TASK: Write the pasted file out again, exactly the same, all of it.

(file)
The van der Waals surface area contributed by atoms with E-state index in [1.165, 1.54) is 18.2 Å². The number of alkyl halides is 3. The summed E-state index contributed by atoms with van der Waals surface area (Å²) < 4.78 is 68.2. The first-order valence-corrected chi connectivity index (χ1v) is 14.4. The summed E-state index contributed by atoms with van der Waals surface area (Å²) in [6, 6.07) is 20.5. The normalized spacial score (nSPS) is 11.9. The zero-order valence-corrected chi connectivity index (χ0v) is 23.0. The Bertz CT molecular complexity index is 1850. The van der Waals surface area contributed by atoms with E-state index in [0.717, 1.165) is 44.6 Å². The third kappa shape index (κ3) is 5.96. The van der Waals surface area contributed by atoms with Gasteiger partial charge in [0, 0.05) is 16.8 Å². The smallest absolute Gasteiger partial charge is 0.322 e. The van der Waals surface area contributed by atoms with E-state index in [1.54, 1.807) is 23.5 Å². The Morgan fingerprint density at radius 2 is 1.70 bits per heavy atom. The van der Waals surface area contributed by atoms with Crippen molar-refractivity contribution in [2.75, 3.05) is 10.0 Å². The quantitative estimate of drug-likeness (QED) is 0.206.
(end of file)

The van der Waals surface area contributed by atoms with E-state index in [1.165, 1.54) is 18.2 Å². The number of alkyl halides is 3. The summed E-state index contributed by atoms with van der Waals surface area (Å²) < 4.78 is 68.2. The first-order valence-corrected chi connectivity index (χ1v) is 14.4. The summed E-state index contributed by atoms with van der Waals surface area (Å²) in [6, 6.07) is 20.5. The normalized spacial score (nSPS) is 11.9. The zero-order valence-corrected chi connectivity index (χ0v) is 23.0. The Bertz CT molecular complexity index is 1850. The van der Waals surface area contributed by atoms with E-state index in [0.717, 1.165) is 44.6 Å². The third kappa shape index (κ3) is 5.96. The van der Waals surface area contributed by atoms with Gasteiger partial charge in [0, 0.05) is 16.8 Å². The smallest absolute Gasteiger partial charge is 0.322 e. The van der Waals surface area contributed by atoms with E-state index in [1.54, 1.807) is 23.5 Å². The Morgan fingerprint density at radius 2 is 1.70 bits per heavy atom. The van der Waals surface area contributed by atoms with Crippen molar-refractivity contribution in [2.75, 3.05) is 10.0 Å². The quantitative estimate of drug-likeness (QED) is 0.206.